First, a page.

2. Stephane

    May 20, 2022 at 4:40 am

    If a company is formed by a group of lesbians who hate non lesbians, they then have to accept a heterosexual man in their board?
    If a company directing its business to homosexual mysogynistic men does not take in a heterosexual woman on its board, they are not lawful?

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DEVELOPING: Israel at War, Iran launches missiles



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Iran launched dozens of drones and missiles at Israel Saturday, as tensions mount across the globe at the escalating crisis in the Middle East.  Missiles are currently traveling toward Israel as I put this story together and the situation on the ground in the region remains extremely fluid.

Iranian missiles were intercepted over Jerusalem using Israel’s Iron Dome system. In video posted to X, the missiles can be seen clearly over Israel’s Knesset building. Iranian Missiles were also intercepted over the Kotel and Temple Mount, according to Israeli government reports and citizen video.

Israeli citizens and visitors are preparing for the strikes and continuously monitoring the media in the early morning hours in Jerusalem, sources told me. According to U.S. and Israeli military officials the cruise missiles are traveling at slow speeds and expected to reach Israeli territory within hours.

Officials told reporters the missiles could take hours to reach their targets in Israel, however, Israeli military officials and the United States military assets in the region are prepared to intercept them.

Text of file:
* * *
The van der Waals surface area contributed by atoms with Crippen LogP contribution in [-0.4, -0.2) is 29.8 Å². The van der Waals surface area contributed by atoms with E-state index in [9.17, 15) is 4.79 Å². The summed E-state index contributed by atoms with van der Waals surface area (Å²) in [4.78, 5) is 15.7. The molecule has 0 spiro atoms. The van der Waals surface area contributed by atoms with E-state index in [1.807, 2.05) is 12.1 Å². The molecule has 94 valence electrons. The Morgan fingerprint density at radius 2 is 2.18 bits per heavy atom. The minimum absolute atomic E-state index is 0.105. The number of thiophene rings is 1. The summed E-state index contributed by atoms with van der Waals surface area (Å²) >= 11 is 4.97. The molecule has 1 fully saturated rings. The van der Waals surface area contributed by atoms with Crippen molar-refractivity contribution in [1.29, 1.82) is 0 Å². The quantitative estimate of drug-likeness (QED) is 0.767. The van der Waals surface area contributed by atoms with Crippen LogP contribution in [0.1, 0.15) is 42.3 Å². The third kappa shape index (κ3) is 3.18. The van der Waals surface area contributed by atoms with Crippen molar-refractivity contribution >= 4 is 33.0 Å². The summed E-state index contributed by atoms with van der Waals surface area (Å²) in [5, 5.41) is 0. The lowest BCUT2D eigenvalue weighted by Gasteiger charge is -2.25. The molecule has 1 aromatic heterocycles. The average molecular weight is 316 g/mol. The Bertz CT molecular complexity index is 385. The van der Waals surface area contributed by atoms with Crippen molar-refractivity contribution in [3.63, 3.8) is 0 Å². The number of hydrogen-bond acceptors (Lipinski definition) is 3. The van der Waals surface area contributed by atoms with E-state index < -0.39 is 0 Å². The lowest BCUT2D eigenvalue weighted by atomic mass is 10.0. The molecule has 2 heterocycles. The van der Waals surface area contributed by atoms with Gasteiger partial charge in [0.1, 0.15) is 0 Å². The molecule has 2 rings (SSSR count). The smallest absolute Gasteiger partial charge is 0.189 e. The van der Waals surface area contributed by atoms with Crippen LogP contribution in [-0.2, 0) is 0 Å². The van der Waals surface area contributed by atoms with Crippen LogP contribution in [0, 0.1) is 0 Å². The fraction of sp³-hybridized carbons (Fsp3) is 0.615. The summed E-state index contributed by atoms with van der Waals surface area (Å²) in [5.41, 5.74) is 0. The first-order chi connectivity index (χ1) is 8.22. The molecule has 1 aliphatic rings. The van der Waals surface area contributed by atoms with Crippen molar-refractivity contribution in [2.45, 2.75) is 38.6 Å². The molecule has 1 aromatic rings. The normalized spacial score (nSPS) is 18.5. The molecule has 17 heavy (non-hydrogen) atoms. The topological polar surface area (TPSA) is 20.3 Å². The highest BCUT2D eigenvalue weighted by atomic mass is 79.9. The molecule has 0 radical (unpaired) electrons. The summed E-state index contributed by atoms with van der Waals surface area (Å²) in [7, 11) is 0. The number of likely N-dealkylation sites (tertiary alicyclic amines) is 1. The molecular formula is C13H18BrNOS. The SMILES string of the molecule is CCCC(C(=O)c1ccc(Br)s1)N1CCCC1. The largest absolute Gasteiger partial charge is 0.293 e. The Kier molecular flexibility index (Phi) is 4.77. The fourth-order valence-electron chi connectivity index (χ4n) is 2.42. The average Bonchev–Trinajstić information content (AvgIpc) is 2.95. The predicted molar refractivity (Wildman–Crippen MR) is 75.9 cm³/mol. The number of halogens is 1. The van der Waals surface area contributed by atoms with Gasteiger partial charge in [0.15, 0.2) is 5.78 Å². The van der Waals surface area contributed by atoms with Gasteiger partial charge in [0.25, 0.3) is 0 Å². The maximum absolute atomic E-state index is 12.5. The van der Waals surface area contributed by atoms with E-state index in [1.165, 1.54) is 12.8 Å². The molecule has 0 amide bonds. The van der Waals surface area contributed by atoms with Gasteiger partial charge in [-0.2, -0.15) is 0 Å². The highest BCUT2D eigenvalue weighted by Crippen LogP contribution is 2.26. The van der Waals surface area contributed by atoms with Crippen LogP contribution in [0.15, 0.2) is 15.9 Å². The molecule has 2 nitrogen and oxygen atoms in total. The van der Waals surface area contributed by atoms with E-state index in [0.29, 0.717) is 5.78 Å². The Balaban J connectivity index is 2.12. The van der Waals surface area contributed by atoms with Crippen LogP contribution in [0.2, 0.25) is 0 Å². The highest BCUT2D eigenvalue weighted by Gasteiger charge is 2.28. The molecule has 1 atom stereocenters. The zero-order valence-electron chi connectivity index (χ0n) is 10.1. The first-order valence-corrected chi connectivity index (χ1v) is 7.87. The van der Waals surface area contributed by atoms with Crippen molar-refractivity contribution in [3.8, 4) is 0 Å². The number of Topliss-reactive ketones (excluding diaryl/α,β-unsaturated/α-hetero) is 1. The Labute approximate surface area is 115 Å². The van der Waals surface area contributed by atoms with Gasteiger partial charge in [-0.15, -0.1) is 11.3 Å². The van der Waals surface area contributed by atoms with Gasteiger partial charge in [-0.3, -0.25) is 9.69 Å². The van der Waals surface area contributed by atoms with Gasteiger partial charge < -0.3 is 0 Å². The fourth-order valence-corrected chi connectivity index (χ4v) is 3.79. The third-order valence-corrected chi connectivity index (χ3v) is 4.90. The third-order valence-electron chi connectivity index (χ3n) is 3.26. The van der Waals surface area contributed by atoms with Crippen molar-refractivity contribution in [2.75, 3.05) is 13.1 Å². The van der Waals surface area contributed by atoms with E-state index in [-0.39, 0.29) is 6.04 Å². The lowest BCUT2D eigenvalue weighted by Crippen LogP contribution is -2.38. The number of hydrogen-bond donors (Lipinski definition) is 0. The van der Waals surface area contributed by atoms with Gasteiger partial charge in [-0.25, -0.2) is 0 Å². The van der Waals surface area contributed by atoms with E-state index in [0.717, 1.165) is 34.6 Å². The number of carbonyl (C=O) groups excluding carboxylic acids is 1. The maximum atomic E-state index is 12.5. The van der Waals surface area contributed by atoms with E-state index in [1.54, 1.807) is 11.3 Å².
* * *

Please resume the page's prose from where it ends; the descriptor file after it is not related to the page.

President Joe Biden, along with senior officials in his team, have promised to back Israel during this very delicate time. However, reports from CNN  that Biden was going to make an announcement to the nation were unfounded when White House officials stated Saturday afternoon that Biden would not be speaking.

However, it’s the Biden administration’s failure to renew sanctions against Iran’s military and Iran’s continuing oil sales that have emboldened the cult like regime to target Israel on a massive scale, stated one U.S. official.

Here’s my most recent interview with former U.S. Ambassador to Israel David Friedman, on Biden’s failure to hold Iran accountable and the administration’s actions toward Israel, which I believe emboldened Iran to target our greatest ally.

Friedman said during the Sara Carter Show podcast last week,  the Biden administration’s policy in the Middle East is a complete failure “from start to finish.”

“Look, they, they destroyed America’s credibility generally, which is always kind of the key ingredients to any advancements in the Middle East, because people, you know, in the Middle East are very different than America, you can’t, you can’t talk your way into peace, you can’t talk your way into normalization, you have to, you have to demonstrate that, you know, you bring to the table, a certain strength, a strength, both both a physical strength in a in a in a sense of conviction, where people trust you and, you know, in some respects, they fear you,”  he added.